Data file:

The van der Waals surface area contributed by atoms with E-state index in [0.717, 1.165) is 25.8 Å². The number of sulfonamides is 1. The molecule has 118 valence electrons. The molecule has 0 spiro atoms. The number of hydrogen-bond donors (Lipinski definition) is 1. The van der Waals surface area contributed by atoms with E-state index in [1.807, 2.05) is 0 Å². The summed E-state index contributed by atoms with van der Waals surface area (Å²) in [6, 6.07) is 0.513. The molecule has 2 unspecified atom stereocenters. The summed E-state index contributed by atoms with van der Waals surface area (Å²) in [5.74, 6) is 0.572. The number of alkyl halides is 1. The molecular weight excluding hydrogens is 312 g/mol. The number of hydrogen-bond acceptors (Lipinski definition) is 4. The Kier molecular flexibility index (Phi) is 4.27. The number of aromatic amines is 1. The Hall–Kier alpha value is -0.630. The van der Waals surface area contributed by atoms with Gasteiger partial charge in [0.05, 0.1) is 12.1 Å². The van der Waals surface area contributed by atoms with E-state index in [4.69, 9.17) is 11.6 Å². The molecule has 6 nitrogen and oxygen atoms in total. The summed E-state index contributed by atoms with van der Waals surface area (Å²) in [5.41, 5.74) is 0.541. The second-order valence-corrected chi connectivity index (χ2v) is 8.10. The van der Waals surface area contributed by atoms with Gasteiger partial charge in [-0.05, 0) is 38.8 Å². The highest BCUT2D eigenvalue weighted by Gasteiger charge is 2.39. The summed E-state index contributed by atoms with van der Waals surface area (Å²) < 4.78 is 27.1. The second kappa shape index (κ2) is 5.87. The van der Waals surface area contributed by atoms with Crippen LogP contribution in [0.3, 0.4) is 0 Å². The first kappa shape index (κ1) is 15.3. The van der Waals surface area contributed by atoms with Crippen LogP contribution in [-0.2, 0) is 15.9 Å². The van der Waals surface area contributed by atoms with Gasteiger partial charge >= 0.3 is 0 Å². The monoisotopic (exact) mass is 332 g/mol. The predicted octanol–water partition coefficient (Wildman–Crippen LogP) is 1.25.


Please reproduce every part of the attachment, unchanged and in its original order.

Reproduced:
The van der Waals surface area contributed by atoms with E-state index in [0.717, 1.165) is 25.8 Å². The number of sulfonamides is 1. The molecule has 118 valence electrons. The molecule has 0 spiro atoms. The number of hydrogen-bond donors (Lipinski definition) is 1. The van der Waals surface area contributed by atoms with E-state index in [1.807, 2.05) is 0 Å². The summed E-state index contributed by atoms with van der Waals surface area (Å²) in [6, 6.07) is 0.513. The molecule has 2 unspecified atom stereocenters. The summed E-state index contributed by atoms with van der Waals surface area (Å²) in [5.74, 6) is 0.572. The number of alkyl halides is 1. The molecular weight excluding hydrogens is 312 g/mol. The number of hydrogen-bond acceptors (Lipinski definition) is 4. The Kier molecular flexibility index (Phi) is 4.27. The number of aromatic amines is 1. The Hall–Kier alpha value is -0.630. The van der Waals surface area contributed by atoms with Gasteiger partial charge in [0.05, 0.1) is 12.1 Å². The van der Waals surface area contributed by atoms with E-state index in [4.69, 9.17) is 11.6 Å². The molecule has 6 nitrogen and oxygen atoms in total. The summed E-state index contributed by atoms with van der Waals surface area (Å²) in [5.41, 5.74) is 0.541. The second-order valence-corrected chi connectivity index (χ2v) is 8.10. The van der Waals surface area contributed by atoms with Gasteiger partial charge in [-0.05, 0) is 38.8 Å². The highest BCUT2D eigenvalue weighted by Gasteiger charge is 2.39. The summed E-state index contributed by atoms with van der Waals surface area (Å²) < 4.78 is 27.1. The second kappa shape index (κ2) is 5.87. The van der Waals surface area contributed by atoms with Crippen LogP contribution in [0.3, 0.4) is 0 Å². The first kappa shape index (κ1) is 15.3. The van der Waals surface area contributed by atoms with Crippen LogP contribution in [-0.2, 0) is 15.9 Å². The van der Waals surface area contributed by atoms with Gasteiger partial charge >= 0.3 is 0 Å². The monoisotopic (exact) mass is 332 g/mol. The predicted octanol–water partition coefficient (Wildman–Crippen LogP) is 1.25.